Disco queen Donna Summer dies at 63
LOS ANGELES (Reuters) - Disco queen Donna Summer, whose sultry voice and pulsing rhythms on hits like "Last Dance" and "Love to Love You Baby" defined the 1970s disco era, died of cancer on Thursday at age 63.
Summer, who won five Grammys and sold more than 130 million records worldwide, died surrounded by her family in Naples, Florida, publicist Brian Edwards said. He declined to specify what type of cancer caused her death.
"Early this morning, surrounded by family, we lost Donna Summer Sudano, a woman of many gifts, the greatest being her faith. While we grieve her passing, we are at peace celebrating her extraordinary life and her continued legacy," the singer's family said in a statement.
Summer had three children and married twice. Her second husband, musician Bruce Sudano, was at her bedside, Edwards said.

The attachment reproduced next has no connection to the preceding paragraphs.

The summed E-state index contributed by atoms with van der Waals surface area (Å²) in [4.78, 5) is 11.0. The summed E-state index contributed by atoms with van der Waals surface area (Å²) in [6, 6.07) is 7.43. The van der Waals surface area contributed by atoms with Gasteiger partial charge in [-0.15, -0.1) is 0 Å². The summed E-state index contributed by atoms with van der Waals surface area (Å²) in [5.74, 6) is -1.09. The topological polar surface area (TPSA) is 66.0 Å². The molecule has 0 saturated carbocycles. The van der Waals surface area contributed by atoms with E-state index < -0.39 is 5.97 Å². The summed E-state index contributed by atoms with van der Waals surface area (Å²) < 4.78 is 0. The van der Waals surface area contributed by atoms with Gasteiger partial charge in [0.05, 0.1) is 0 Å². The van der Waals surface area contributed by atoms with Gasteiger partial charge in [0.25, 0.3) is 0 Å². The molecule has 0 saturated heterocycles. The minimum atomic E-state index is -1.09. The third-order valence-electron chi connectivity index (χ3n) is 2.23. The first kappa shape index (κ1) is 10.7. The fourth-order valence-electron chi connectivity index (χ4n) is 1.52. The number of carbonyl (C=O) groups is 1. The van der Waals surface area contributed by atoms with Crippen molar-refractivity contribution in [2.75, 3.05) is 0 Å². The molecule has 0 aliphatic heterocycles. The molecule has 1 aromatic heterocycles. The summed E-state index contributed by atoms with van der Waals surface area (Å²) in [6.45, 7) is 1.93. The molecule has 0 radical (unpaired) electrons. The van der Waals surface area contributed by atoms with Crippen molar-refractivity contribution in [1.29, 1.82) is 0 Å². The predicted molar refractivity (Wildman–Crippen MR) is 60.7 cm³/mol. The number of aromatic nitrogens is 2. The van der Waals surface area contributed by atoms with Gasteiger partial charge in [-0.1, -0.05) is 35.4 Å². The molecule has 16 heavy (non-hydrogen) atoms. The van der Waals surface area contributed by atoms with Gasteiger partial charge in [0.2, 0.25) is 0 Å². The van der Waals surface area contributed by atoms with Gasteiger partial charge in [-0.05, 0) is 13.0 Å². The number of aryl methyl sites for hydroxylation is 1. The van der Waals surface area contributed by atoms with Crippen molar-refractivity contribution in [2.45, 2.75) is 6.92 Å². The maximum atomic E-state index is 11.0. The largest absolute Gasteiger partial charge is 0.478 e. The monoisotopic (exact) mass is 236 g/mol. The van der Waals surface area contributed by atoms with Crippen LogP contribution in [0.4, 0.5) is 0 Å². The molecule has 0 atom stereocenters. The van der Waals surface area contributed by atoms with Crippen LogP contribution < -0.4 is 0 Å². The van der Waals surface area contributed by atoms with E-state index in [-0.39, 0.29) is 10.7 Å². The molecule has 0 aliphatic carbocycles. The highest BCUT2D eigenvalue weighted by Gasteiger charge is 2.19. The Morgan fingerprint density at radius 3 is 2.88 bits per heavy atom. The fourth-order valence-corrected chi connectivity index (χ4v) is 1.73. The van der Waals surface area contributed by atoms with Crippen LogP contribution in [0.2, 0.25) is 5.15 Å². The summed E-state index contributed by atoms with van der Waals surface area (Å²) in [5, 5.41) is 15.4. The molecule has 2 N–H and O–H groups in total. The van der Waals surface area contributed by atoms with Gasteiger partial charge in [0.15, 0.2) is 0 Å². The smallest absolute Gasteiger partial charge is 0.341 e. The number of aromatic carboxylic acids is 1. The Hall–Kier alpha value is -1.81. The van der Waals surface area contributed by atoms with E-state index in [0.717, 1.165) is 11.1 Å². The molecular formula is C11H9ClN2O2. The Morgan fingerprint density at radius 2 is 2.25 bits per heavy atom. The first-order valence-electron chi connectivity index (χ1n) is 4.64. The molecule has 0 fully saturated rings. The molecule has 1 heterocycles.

The music world swiftly paid tribute to Summer.
Gloria Gaynor, disco's other great diva, said Summer "forever changed ... how America danced and enjoyed themselves. She may have had her ‘Last Dance' here on earth, but ‘Heaven Knows' it is dancing with joy for her arrival."
Liza Minelli said, "We will be dancing to her music forever," and record producer Quincy Jones said her voice was "the heartbeat and soundtrack of a decade."
Born LaDonna Gaines in Boston, she made her debut as a church singer at age 10 and began her professional career in Germany at the age of 18, performing in the shows "Hair" and "Porgy and Bess" and working as a studio session singer.
But it wasn't until 1975 that she found fame with the breathy vocals and grinding beat of "Love to Love You Baby." The song was a huge hit in American and European nightclubs even though its overt sexuality made it controversial. Continued...